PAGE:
I love live music. I love art museums. I love movie theaters. I love the experience of watching things on a big screen with big sound, free from the distractions of home. The Showcase Cinemas on Quaker Lane reopened this weekend. It’s a pretty modern, spacious multiplex with what I’m assuming is a state-of-the-art HVAC system to keep air pumping through it. But is it worth risking the health of others—the ticket taker’s grandparents or the popcorn seller, say —to see Jurassic Park or The Conjuring again? I’m not going.
An independent local venue is reopening this weekend with a screening of Jaws, a film that is quite literally about coastal New England governments prioritizing tourism dollars at the expense of public health. Why?
Nothing against Jaws, mind you. I actually watched it again last weekend at the Misquamicut Drive-In, an outdoor venue in the shadow of the Water Wizz (RIP). The patrons are staggered, the salty air is fresh, and the waves can be heard lapping in the distance. If anything got dicey, we figured, we could just sit in the car. But that never happened. I wish their movie selection was more exciting but that I can justify. (They’re showing Jaws all this weekend.) But watching it indoors seems risky. Do you really trust potentially asymptomatic carriers to leave their masks on, unsupervised, in a darkened room for two hours and ten minutes?
I’m no epidemiologist and only know what people tell me, but there are three easy ways to mitigate this pandemic:
1. Washing your hands
2. Wearing a mask
3. Not getting too close to strangers
Every single time I leave the house, I see people breaking at least two of these rules. Have you been to the grocery store lately? In Stop and Shop the other day I caught three men (men, always men) without masks. One was an employee. At my local co-operative grocery store, narrower aisles mean grocery shoppers and shelf stockers dance uncomfortably, irritably, around one another. Outdoors, unmasked runners and cyclists are spraying their exhalations all over trails and bike paths that are only six feet wide to begin with, even when they see someone coming towards them.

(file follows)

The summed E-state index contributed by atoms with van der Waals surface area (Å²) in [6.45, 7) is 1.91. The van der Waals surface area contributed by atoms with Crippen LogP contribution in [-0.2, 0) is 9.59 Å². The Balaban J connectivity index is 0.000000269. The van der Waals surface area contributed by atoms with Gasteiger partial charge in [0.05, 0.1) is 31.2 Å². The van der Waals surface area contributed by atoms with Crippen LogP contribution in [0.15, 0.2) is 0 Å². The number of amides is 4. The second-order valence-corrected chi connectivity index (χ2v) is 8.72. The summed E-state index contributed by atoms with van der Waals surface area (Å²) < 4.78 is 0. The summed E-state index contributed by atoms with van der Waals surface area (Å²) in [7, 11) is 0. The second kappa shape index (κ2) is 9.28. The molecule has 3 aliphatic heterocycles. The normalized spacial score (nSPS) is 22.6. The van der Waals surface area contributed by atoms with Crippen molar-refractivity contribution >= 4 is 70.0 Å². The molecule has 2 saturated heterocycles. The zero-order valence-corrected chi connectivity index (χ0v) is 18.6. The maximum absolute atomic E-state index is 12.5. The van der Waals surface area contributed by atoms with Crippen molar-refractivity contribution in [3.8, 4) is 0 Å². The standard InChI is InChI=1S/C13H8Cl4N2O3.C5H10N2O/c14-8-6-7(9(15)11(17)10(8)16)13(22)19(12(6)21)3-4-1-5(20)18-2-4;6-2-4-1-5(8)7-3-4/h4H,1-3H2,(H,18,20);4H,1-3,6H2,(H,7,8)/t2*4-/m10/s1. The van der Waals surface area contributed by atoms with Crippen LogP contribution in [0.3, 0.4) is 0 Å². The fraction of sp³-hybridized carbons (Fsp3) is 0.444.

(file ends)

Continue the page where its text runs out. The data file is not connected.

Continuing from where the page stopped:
Use your own judgment. I’m making an exception for art galleries, for instance. They don’t require you to touch anything besides maybe a doorknob, you generally don’t stay all that long, and many of them are open by appointment only, which used to be the bane of my existence but which in this topsy-turvy world now seems ideal. (Note to gallerists: prop your doors when you know somebody’s coming!) The Newport Art Museum and Jamestown Arts Center are both open now, and I may go during off-peak hours because they’re airy and spacious and never all that crowded.
But a crowded live music venue? Even at an outdoor venue with limited capacity, I think it’s optimistic to expect groups of people to remain socially distant and masked. The addition of alcohol to the mix makes the very thought seem delusional.
So for now I will follow the lead of Boston Globe restaurant critic Devra First, who is home reviewing instant ramen.